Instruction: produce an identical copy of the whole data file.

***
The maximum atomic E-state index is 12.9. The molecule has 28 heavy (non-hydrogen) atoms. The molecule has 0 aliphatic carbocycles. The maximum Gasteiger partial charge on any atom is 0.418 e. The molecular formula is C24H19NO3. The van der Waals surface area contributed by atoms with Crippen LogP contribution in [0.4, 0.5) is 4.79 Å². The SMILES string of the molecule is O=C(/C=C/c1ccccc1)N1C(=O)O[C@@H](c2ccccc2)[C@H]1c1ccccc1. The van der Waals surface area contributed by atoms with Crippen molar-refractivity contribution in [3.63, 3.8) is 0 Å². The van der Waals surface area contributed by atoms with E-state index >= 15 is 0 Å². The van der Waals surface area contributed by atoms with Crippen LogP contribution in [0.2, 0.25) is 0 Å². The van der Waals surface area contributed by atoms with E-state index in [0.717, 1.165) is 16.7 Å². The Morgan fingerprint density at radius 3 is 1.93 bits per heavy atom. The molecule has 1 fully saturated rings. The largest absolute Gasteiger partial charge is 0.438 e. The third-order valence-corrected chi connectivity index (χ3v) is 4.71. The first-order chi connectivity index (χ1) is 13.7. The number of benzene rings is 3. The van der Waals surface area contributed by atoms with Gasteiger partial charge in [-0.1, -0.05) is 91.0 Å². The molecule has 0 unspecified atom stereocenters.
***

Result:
The maximum atomic E-state index is 12.9. The molecule has 28 heavy (non-hydrogen) atoms. The molecule has 0 aliphatic carbocycles. The maximum Gasteiger partial charge on any atom is 0.418 e. The molecular formula is C24H19NO3. The van der Waals surface area contributed by atoms with Crippen LogP contribution in [0.4, 0.5) is 4.79 Å². The SMILES string of the molecule is O=C(/C=C/c1ccccc1)N1C(=O)O[C@@H](c2ccccc2)[C@H]1c1ccccc1. The van der Waals surface area contributed by atoms with Crippen molar-refractivity contribution in [3.63, 3.8) is 0 Å². The van der Waals surface area contributed by atoms with E-state index >= 15 is 0 Å². The van der Waals surface area contributed by atoms with Crippen LogP contribution in [0.2, 0.25) is 0 Å². The van der Waals surface area contributed by atoms with E-state index in [0.717, 1.165) is 16.7 Å². The Morgan fingerprint density at radius 3 is 1.93 bits per heavy atom. The molecule has 1 fully saturated rings. The largest absolute Gasteiger partial charge is 0.438 e. The third-order valence-corrected chi connectivity index (χ3v) is 4.71. The first-order chi connectivity index (χ1) is 13.7. The number of benzene rings is 3. The van der Waals surface area contributed by atoms with Gasteiger partial charge in [-0.1, -0.05) is 91.0 Å². The molecule has 0 unspecified atom stereocenters.